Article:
Critical questions for our local future


We live in very special part of the world, and it is easy to be complacent.  But is it sustainable for our future generations?  Are we doing enough for vital parts of our fragile coastal environment?  Can we manage our steadily ageing population and workforce?  Are we building a workforce matched to local needs and backed by proper training and education, and providing opportunities for employment and building local skills?

These critical questions for the sustainability of our local community into the future emerged from Woolgoolga Rotary’s “Dr Who?” evening, where three prominent doctors turned their minds to the key issues.  In each case, the need for the political will to make the hard, long-term planning decisions was highlighted.

Two of the speakers, Drs. Sue Kehrer and John Kramer, highlighted the difficulty of building local capacity in the health sector, including recruiting and retaining people with the expertise that we need.  Dr Kramer pointed to our ageing workforce, with reduced capacity to service the demands of an ageing population.  But problems need solutions, and both speakers have a great track record of trying to build these skills here (in pathology and general practice respectively).

Dr Steve Smith (National Marine Science Centre) focused on sustaining our coastal environment, and particularly our fragile estuaries, in the face of the relentless invasion of discarded plastics. He pointed out that plastics never biodegrade, but disintegrate into ever smaller fragments, that themselves generate huge environmental problems.  “Think globally and act locally” was his challenge.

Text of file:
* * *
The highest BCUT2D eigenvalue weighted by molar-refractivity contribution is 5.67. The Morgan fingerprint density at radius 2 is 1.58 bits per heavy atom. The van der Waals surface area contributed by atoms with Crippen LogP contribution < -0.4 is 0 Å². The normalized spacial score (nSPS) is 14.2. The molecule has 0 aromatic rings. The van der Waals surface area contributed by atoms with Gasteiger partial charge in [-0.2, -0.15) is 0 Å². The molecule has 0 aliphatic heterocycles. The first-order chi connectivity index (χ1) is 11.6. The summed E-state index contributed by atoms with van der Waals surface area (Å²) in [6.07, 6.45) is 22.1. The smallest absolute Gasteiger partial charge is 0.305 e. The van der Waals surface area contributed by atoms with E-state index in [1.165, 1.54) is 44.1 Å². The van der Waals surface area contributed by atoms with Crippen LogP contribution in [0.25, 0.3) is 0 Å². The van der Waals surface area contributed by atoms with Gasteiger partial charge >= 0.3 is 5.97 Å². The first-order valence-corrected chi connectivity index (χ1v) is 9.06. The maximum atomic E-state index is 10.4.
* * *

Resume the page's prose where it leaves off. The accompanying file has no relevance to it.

Forecasts for the current decade indicate an increase of over 15% in the retirement-age population of Woolgoolga, putting pressure on the health care workforce, which itself is aging and under-resourced.  Dr Kramer is investing in the future by building a new surgery complex. Sullivan Nicolaides is building a new laboratory in Coffs Harbour with much-expanded testing capability.

Dr Kehrer pointed out that, while many saw only disadvantages in working away from large urban centres, there were in fact opportunities for regional careers spanning a more diverse, challenging and satisfying set of activities.

Population growth pressure in coastal areas continues to threaten our estuaries, and Dr Smith highlighted the problems of creekside vegetation clearing, urbanisation and agriculture in catchment areas, and pollutants and sediment run-off. We need healthy estuaries to filter pollutants and protect our seas, and to protect our coasts from storms; 70% of commercially and recreationally important fish species need estuaries during their life-cycle to survive.

Dr Kramer also mentioned other local issues, including unemployment, threats to the ‘small town vibe’, school capacity, vandalism, the drug culture, and small business viability.

The event was open to the public, and was the initiative of Rotary President Patty Delaney, who welcomed an audience of nearly 40. They came up with searching questions for the panel.  The buzz in the room from conversations spanning topics far and wide continued long afterwards as groups left, their horizons expanded and complacency challenged.